Rebecca Gardner was born in Southern Texas, but today splits her time between New York and Savannah and is famous for staging stylish fêtes. She creates these magical settings with “necessaries for memorable occasions” from her online shop Houses & Parties, where you’ll find everything from antique Limoges fruit boxes, surrealist party hats (including a bonsai tree hat, part of her new For Goodness SakE Japanese collection), and colorful glass cake stands for your next over-the-top tablescape.

What’s one of your favorite holiday destinations?
I bought several La Vie caftans in the spring, so I’m going to Jumby Bay in Antigua this year to celebrate my new clothes. You can always count on any Oetker property to be excellent and glamorous.

Where do you like to go back again and again?
I love Venice so much it makes me cry. I go every year in the winter, away from the maddening crowds. It’s very romantic when it’s cold and steam curls off of the canals at night. I’ve only ever stayed at The Gritti Palace, which has the most beautiful rooms, the splashiest bar, and a very elegant staff. Just avoid the jarring modernity of the Riva-branded lounge and you’ll feel as if you’re in a dream.

What is a place you would love to visit some day?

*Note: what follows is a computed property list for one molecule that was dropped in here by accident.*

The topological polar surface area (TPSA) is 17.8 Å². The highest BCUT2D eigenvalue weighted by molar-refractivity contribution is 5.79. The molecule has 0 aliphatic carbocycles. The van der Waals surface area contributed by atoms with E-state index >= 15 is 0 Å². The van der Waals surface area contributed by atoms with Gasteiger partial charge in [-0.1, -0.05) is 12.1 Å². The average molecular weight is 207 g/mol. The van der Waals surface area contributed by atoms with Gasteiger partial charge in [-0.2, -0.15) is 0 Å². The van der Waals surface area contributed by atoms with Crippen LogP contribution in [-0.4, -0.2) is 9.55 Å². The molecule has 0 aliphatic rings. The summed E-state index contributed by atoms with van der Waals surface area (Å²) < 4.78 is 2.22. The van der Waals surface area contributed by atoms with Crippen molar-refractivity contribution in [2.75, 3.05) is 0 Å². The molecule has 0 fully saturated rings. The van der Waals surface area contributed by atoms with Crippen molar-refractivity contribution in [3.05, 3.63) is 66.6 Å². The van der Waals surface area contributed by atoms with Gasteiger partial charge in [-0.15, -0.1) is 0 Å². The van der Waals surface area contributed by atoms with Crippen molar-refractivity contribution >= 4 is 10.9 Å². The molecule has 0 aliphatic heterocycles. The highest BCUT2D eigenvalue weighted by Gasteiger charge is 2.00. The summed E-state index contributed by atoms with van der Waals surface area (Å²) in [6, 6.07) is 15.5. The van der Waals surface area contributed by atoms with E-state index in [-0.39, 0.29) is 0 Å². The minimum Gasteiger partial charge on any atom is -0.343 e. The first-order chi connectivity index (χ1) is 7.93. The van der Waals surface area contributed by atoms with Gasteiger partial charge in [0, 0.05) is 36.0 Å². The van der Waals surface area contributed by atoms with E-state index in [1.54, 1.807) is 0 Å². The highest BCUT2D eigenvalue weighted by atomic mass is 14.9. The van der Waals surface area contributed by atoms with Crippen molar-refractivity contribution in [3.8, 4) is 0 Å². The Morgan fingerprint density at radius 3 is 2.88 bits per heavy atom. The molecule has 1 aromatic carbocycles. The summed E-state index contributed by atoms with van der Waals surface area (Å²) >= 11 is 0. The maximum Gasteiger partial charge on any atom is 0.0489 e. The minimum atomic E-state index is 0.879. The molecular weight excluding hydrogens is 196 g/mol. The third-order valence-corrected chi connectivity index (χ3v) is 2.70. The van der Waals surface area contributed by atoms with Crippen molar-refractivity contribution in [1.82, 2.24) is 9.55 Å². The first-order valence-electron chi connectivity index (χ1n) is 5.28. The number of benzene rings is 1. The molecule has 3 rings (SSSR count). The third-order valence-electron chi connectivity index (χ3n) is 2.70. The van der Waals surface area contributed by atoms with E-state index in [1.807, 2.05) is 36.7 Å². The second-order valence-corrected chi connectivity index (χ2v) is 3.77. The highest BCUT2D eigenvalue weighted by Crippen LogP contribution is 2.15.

I’m excited to stay at the new Gardiner House in Newport this summer. It’s small and well decorated and in the middle of the action. I’ll sit on the waterfront lawn and think of the Gilded Age.

What is your favorite hotel and why?
La Mirande in Avignon is really the most attractive hotel. It looks and feels like a well-decorated and grand house. The concierge would rather die than text you “good morning,” and there are white tablecloths in the dining room. In this “at home” spirit, I’ve also jumped on the fast train to the Passalacqua Hotel Como.

Do you have a favorite hotel shop?
While you won’t catch me sleeping in a yurt, El Cosmico in Marfa, Texas has the best hotel shop full of local and handmade treasures—everything from a beaded loincloth to handmade wax tapers.

What are your favorite hidden spots in Texas?
I’m charmed by Texas Hill Country. Fredericksburg, in particular, is becoming a lively destination for a weekend getaway at the Trueheart Hotel. I also like the King Ranch Saddle Shop in Kingsville. You can buy a custom saddle, a stamped canvas tote, or a silk scarf with Bobwhite quills. Anything, really.